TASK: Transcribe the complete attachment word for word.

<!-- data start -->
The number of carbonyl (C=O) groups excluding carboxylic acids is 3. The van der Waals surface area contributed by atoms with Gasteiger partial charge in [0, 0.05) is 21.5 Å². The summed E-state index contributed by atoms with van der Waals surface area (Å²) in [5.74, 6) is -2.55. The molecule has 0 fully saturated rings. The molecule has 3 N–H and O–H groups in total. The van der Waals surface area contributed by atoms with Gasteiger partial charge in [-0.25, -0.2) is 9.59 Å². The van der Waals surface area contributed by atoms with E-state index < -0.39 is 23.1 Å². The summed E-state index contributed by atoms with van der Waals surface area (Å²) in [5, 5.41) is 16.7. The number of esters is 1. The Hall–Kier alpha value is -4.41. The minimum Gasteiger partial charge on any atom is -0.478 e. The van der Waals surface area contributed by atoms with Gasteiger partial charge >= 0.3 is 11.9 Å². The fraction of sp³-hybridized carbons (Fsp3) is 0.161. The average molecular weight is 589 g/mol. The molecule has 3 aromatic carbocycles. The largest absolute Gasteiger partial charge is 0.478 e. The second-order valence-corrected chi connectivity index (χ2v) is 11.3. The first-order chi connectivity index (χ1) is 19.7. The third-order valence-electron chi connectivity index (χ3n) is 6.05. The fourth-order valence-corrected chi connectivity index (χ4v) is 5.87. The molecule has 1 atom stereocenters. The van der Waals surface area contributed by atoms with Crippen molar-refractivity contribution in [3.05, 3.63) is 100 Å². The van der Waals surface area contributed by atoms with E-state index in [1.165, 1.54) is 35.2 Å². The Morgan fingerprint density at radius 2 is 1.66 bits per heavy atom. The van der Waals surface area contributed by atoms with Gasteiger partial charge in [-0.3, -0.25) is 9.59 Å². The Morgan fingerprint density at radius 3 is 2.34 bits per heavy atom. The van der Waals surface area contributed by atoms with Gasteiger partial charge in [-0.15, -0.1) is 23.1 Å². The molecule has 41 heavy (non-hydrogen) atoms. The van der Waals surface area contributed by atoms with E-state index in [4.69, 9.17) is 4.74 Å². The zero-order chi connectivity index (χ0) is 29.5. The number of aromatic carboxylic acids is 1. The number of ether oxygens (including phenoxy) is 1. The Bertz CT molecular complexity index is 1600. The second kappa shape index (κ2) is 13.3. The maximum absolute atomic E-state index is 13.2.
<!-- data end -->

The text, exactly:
The number of carbonyl (C=O) groups excluding carboxylic acids is 3. The van der Waals surface area contributed by atoms with Gasteiger partial charge in [0, 0.05) is 21.5 Å². The summed E-state index contributed by atoms with van der Waals surface area (Å²) in [5.74, 6) is -2.55. The molecule has 0 fully saturated rings. The molecule has 3 N–H and O–H groups in total. The van der Waals surface area contributed by atoms with Gasteiger partial charge in [-0.25, -0.2) is 9.59 Å². The van der Waals surface area contributed by atoms with E-state index < -0.39 is 23.1 Å². The summed E-state index contributed by atoms with van der Waals surface area (Å²) in [5, 5.41) is 16.7. The number of esters is 1. The Hall–Kier alpha value is -4.41. The minimum Gasteiger partial charge on any atom is -0.478 e. The van der Waals surface area contributed by atoms with Gasteiger partial charge >= 0.3 is 11.9 Å². The fraction of sp³-hybridized carbons (Fsp3) is 0.161. The average molecular weight is 589 g/mol. The molecule has 3 aromatic carbocycles. The largest absolute Gasteiger partial charge is 0.478 e. The second-order valence-corrected chi connectivity index (χ2v) is 11.3. The first-order chi connectivity index (χ1) is 19.7. The third-order valence-electron chi connectivity index (χ3n) is 6.05. The fourth-order valence-corrected chi connectivity index (χ4v) is 5.87. The molecule has 1 atom stereocenters. The van der Waals surface area contributed by atoms with Crippen molar-refractivity contribution in [3.05, 3.63) is 100 Å². The van der Waals surface area contributed by atoms with E-state index in [1.165, 1.54) is 35.2 Å². The Morgan fingerprint density at radius 2 is 1.66 bits per heavy atom. The van der Waals surface area contributed by atoms with Gasteiger partial charge in [-0.3, -0.25) is 9.59 Å². The Morgan fingerprint density at radius 3 is 2.34 bits per heavy atom. The van der Waals surface area contributed by atoms with Gasteiger partial charge in [-0.15, -0.1) is 23.1 Å². The molecule has 41 heavy (non-hydrogen) atoms. The van der Waals surface area contributed by atoms with E-state index in [4.69, 9.17) is 4.74 Å². The zero-order chi connectivity index (χ0) is 29.5. The number of aromatic carboxylic acids is 1. The number of ether oxygens (including phenoxy) is 1. The Bertz CT molecular complexity index is 1600. The second kappa shape index (κ2) is 13.3. The maximum absolute atomic E-state index is 13.2.